Greater Tuna a great casserole at Ross Valley Players

(L to R) Wood Lockhart as Arles Struvie and Jame Dunn as Thurston Wheelisstar in Ross Valley Players Production of Greater Tuna. Photo by Robin Jackson

GREATER TUNA by Jaston Williams, Joe Sears and Ed Howard. Directed by Linda Dunn. Ross Valley Players (RVP Barn Theater, Marin Art & Garden Center, 30 Sir Francis Drake Blvd., Ross. 415-456-9555, ext. 1 or go to July 12 to Aug. 12, 2012.

A superb ‘TUNA’ Casserole at Ross Valley Plays

The ambitious Ross Valley Players (RVP) end their 82nd season with a hoot and holler production of Greater Tuna that has been around since 1982 and still feels fresh and has enough laughs to hold you over until their 83rd season starts in September with Lend Me a Tenor. The original play is written by and for two actors (Joe Sears and Jaston Wiliams) playing all 20 roles but RVP has elected to split the parts between seven actors. By doing so it loses the hectic pace of split second costume and character changes that kept previous audiences hysterical. However, the mostly seasoned cast is joined by two new faces to RVP creating an admirable satisfying ensemble performance.

The multi-talented Jim Dunn who after 30 years has retired as director of the Mountain Play steps into an acting role playing opposite Wood Lockhart who scored accolades for his role as Grandfather in RVP’s Night of the Iguana. The talented Tom Hudgens, Steven Price and Jeffery Taylor were recruited from last winter’s record-breaking production of To Kill a Mocking Bird and prove that dramatic actors can do comedy/farce. Rounding out the cast are Javiar Alacorn and youthful Robyn Grahn who keep up (but not quite) with the “old timers.”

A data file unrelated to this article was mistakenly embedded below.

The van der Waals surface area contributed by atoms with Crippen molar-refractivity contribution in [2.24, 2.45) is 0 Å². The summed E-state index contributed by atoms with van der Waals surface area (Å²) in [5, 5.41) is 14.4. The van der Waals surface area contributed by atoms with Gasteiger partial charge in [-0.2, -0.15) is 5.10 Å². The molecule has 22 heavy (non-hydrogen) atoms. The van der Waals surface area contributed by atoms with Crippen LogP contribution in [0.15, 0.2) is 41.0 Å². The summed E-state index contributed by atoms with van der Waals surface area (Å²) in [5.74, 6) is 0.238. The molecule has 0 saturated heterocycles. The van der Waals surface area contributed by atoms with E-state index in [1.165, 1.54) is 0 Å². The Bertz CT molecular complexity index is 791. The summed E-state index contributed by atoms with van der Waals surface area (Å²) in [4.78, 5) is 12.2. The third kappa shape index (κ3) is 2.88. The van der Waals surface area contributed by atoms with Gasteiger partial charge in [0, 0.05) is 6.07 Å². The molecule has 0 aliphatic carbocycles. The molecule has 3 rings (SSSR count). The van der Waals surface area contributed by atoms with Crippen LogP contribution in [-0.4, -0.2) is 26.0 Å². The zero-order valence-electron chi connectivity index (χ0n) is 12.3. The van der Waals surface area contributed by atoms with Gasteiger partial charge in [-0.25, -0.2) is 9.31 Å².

Greater Tuna debuted in Austin in 1981, and had its off-Broadway premiere in 1982. It has been presented across the United States including a Command Performance for the elder President & Mrs. George Bush. It is the first in a trilogy (followed by A Tuna Christmas and Red, White and Blue Tuna) of satirical-comedies set in fictional small town of Tuna, Texas. The authors Joe Sears, Jaston Williams and Ed Howard write through personal experience having been brought up in rural Texas. They are equal opportunity skewers of bigots, narrow-minded, self-important and holier-than-thou personages. Their method involves dark humor that rarely offends.

The 20 inhabitants of Tuna are decidedly eccentric characters of all ages and gender who cavort in hilarious costumes (Michael A. Berg) on a fantastic set (Ron Krempetz) under director Linda Dunn’s brisk pacing never allowing mugging. We are kept sort of informed about the activities of the denizens of Tuna by radio station OKKK, manned by Arles Struvie (W. Lockhart) and Thurston Wheelis (J. Dunn) with the daily community listings. Not only do we hear about 'Tuna-inians' over the radio (center stage), they also make personal appearances to share their twisted hopes, dreams and prejudices.